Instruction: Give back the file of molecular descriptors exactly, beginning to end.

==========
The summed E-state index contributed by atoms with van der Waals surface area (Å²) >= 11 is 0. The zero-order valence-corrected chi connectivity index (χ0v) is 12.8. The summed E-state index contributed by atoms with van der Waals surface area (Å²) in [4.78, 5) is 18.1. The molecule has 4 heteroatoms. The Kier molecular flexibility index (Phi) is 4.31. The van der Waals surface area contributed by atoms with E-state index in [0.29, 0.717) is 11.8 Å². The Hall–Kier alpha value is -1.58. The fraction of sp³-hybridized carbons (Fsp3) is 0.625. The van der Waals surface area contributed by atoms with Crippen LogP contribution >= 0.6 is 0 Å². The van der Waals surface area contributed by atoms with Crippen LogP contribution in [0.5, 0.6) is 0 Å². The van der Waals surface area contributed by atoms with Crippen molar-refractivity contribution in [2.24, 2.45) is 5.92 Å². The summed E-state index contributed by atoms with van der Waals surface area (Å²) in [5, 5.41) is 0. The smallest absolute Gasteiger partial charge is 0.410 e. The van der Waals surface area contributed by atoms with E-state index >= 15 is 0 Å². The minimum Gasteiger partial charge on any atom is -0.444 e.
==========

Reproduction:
The summed E-state index contributed by atoms with van der Waals surface area (Å²) >= 11 is 0. The zero-order valence-corrected chi connectivity index (χ0v) is 12.8. The summed E-state index contributed by atoms with van der Waals surface area (Å²) in [4.78, 5) is 18.1. The molecule has 4 heteroatoms. The Kier molecular flexibility index (Phi) is 4.31. The van der Waals surface area contributed by atoms with E-state index in [0.29, 0.717) is 11.8 Å². The Hall–Kier alpha value is -1.58. The fraction of sp³-hybridized carbons (Fsp3) is 0.625. The van der Waals surface area contributed by atoms with Crippen LogP contribution >= 0.6 is 0 Å². The van der Waals surface area contributed by atoms with Crippen LogP contribution in [0.5, 0.6) is 0 Å². The van der Waals surface area contributed by atoms with Crippen molar-refractivity contribution in [2.24, 2.45) is 5.92 Å². The summed E-state index contributed by atoms with van der Waals surface area (Å²) in [5, 5.41) is 0. The smallest absolute Gasteiger partial charge is 0.410 e. The van der Waals surface area contributed by atoms with E-state index >= 15 is 0 Å². The minimum Gasteiger partial charge on any atom is -0.444 e.